My concern began when she couldn’t identify all the letters, as I knew she was confident in her alphabet. Next, she was shown pictures and when the Optometrist asked her to identify a photo of a house, she looked right at me nervously, shrugged her shoulders and said “I can’t see it.” It was the very first time she had used those words. I slumped back in the chair as the reality slowly made its way through my body; she can’t see properly and I, her mother, had no idea. What I did not know was how common this is. 1 in 4 children has some form of vision problem and they need to use their vision to learn as almost 80% of learning is visual. This is why it is so important that children have their eyes checked by a Doctor of Optometry to ensure that any vision limitations are caught early on.
It turns out, she was almost always focusing out of one eye instead of using both. The other eye was not seeing clearly. There were no signs at all that we could have picked up on and the Optometrist confirmed that this was not unusual; often parents are totally unaware their child is having trouble seeing. She learned to cope (like many kids with vision problems do), using one eye for almost everything and no one had a clue.
Eventually, the Optometrist explained, her vision would have deteriorated even further. The one eye doing all the work would have tired and she may have started struggling in school. This is the exact reason parents are encouraged to bring their children in to visit a Doctor of Optometry by the time they reach school age. The great thing is it is covered by our Ontario Health Card (OHIP) so there is no out of pocket cost to get checked.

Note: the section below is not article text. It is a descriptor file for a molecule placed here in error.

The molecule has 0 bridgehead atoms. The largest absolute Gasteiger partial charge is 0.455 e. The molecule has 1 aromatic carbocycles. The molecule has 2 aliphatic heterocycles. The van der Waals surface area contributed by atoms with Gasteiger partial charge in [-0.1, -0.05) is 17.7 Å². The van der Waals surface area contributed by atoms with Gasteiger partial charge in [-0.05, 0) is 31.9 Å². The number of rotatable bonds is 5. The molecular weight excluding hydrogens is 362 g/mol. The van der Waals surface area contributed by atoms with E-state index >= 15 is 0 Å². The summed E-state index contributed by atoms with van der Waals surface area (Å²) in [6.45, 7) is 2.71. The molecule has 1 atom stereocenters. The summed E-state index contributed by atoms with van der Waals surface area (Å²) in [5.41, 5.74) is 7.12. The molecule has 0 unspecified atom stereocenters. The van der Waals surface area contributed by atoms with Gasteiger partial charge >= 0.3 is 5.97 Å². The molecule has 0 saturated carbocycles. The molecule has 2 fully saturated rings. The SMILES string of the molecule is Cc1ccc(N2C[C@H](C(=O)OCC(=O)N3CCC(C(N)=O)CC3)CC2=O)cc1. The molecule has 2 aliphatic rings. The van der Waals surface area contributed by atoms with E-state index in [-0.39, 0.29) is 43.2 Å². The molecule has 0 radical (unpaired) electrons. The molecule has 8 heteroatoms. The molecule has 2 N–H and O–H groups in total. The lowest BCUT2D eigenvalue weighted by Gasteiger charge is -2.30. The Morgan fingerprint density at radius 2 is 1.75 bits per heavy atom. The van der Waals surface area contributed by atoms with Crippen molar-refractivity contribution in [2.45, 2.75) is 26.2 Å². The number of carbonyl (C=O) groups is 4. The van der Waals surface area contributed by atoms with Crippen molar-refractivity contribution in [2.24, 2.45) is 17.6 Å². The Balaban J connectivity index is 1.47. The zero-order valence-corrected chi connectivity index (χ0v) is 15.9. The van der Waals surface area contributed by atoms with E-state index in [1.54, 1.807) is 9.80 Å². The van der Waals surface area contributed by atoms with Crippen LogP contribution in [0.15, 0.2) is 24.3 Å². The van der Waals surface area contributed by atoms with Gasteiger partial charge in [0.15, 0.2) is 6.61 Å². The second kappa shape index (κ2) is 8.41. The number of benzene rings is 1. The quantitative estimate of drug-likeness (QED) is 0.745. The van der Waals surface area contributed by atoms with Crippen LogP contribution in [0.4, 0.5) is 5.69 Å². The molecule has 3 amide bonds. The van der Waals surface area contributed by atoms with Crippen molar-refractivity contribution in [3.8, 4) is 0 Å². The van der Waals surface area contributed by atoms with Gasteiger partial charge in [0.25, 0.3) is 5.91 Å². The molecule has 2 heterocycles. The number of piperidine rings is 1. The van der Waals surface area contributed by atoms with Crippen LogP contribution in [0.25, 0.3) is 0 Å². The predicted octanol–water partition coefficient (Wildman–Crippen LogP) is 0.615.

We were lucky, we caught it in time!
After a follow up visit to ensure we had the right prescription, it was time to choose her glasses. This was the most exciting part! “You get to choose your very own glasses!” I exclaimed “I know!” she squealed back with anticipation.
I eyed the wall containing the kid’s glasses. As I searched for my favourite, she grabbed a pair, put them on, and smiled at herself in the mirror. My honest first reaction was no, I don’t like them. Too bright, too flashy not my style, I thought to myself. I pulled down a pair that were a little more reserved and coerced her to try them. She put them on to please me, looked at me and frowned. She didn’t like them. She then grabbed her first choice and put them back on and her smile lit up the room. I stood back and watched her beaming in her bright red glasses and reminded myself: this isn’t about me. This is her day. Her choice. Her glasses.